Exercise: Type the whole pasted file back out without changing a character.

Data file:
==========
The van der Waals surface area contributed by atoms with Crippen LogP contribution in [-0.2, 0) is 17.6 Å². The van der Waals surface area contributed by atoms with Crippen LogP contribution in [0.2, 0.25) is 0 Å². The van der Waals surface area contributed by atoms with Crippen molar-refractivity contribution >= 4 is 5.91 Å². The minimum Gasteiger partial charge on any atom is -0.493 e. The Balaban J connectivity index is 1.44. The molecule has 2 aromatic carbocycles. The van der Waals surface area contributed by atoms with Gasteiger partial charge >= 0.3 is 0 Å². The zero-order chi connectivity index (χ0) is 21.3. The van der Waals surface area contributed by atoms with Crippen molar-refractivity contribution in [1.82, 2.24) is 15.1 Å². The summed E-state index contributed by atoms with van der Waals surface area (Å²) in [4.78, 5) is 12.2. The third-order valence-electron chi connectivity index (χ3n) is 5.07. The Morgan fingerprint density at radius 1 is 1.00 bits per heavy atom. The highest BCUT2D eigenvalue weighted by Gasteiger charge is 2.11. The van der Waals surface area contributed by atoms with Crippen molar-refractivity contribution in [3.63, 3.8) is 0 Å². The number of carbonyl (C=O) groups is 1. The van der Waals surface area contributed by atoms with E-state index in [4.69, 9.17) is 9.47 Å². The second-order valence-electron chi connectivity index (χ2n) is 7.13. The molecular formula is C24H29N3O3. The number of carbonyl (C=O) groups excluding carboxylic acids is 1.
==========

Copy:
The van der Waals surface area contributed by atoms with Crippen LogP contribution in [-0.2, 0) is 17.6 Å². The van der Waals surface area contributed by atoms with Crippen LogP contribution in [0.2, 0.25) is 0 Å². The van der Waals surface area contributed by atoms with Crippen molar-refractivity contribution >= 4 is 5.91 Å². The minimum Gasteiger partial charge on any atom is -0.493 e. The Balaban J connectivity index is 1.44. The molecule has 2 aromatic carbocycles. The van der Waals surface area contributed by atoms with Gasteiger partial charge >= 0.3 is 0 Å². The zero-order chi connectivity index (χ0) is 21.3. The van der Waals surface area contributed by atoms with Crippen molar-refractivity contribution in [1.82, 2.24) is 15.1 Å². The summed E-state index contributed by atoms with van der Waals surface area (Å²) in [4.78, 5) is 12.2. The third-order valence-electron chi connectivity index (χ3n) is 5.07. The Morgan fingerprint density at radius 1 is 1.00 bits per heavy atom. The highest BCUT2D eigenvalue weighted by Gasteiger charge is 2.11. The van der Waals surface area contributed by atoms with Crippen molar-refractivity contribution in [3.63, 3.8) is 0 Å². The number of carbonyl (C=O) groups is 1. The van der Waals surface area contributed by atoms with E-state index in [4.69, 9.17) is 9.47 Å². The second-order valence-electron chi connectivity index (χ2n) is 7.13. The molecular formula is C24H29N3O3. The number of carbonyl (C=O) groups excluding carboxylic acids is 1.